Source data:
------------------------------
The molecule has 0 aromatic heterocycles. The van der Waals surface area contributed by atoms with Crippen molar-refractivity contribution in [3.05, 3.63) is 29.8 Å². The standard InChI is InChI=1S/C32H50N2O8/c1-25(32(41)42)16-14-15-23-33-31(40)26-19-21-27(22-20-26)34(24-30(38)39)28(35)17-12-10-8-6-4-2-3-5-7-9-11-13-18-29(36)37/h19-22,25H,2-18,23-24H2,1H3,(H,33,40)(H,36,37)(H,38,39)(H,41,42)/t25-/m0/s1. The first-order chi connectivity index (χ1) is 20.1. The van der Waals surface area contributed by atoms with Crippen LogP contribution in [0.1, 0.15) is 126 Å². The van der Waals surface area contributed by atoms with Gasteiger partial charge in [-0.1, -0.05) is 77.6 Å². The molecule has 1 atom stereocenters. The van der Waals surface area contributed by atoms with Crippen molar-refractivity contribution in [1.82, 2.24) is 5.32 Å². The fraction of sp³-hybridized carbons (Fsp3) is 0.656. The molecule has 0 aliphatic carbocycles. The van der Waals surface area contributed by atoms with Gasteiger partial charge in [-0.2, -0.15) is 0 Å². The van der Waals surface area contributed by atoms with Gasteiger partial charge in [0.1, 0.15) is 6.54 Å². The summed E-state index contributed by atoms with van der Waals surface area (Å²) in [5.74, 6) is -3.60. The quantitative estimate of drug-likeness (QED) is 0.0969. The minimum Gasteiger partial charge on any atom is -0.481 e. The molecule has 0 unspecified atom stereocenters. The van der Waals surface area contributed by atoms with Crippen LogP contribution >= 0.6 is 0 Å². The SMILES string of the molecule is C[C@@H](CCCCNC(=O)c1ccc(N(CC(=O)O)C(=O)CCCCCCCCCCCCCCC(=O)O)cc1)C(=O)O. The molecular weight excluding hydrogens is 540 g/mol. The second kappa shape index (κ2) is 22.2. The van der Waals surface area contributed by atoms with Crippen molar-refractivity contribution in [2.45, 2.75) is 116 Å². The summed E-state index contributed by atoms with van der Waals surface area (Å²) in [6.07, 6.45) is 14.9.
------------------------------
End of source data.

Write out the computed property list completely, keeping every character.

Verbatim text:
The molecule has 0 aromatic heterocycles. The van der Waals surface area contributed by atoms with Crippen molar-refractivity contribution in [3.05, 3.63) is 29.8 Å². The standard InChI is InChI=1S/C32H50N2O8/c1-25(32(41)42)16-14-15-23-33-31(40)26-19-21-27(22-20-26)34(24-30(38)39)28(35)17-12-10-8-6-4-2-3-5-7-9-11-13-18-29(36)37/h19-22,25H,2-18,23-24H2,1H3,(H,33,40)(H,36,37)(H,38,39)(H,41,42)/t25-/m0/s1. The first-order chi connectivity index (χ1) is 20.1. The van der Waals surface area contributed by atoms with Crippen LogP contribution in [0.1, 0.15) is 126 Å². The van der Waals surface area contributed by atoms with Gasteiger partial charge in [-0.1, -0.05) is 77.6 Å². The molecule has 1 atom stereocenters. The van der Waals surface area contributed by atoms with Crippen molar-refractivity contribution in [1.82, 2.24) is 5.32 Å². The fraction of sp³-hybridized carbons (Fsp3) is 0.656. The molecule has 0 aliphatic carbocycles. The van der Waals surface area contributed by atoms with Gasteiger partial charge in [-0.2, -0.15) is 0 Å². The van der Waals surface area contributed by atoms with Gasteiger partial charge in [0.1, 0.15) is 6.54 Å². The summed E-state index contributed by atoms with van der Waals surface area (Å²) in [5.74, 6) is -3.60. The quantitative estimate of drug-likeness (QED) is 0.0969. The minimum Gasteiger partial charge on any atom is -0.481 e. The molecule has 0 unspecified atom stereocenters. The van der Waals surface area contributed by atoms with Crippen LogP contribution >= 0.6 is 0 Å². The SMILES string of the molecule is C[C@@H](CCCCNC(=O)c1ccc(N(CC(=O)O)C(=O)CCCCCCCCCCCCCCC(=O)O)cc1)C(=O)O. The molecular weight excluding hydrogens is 540 g/mol. The second kappa shape index (κ2) is 22.2. The van der Waals surface area contributed by atoms with Crippen molar-refractivity contribution in [2.45, 2.75) is 116 Å². The summed E-state index contributed by atoms with van der Waals surface area (Å²) in [6.07, 6.45) is 14.9.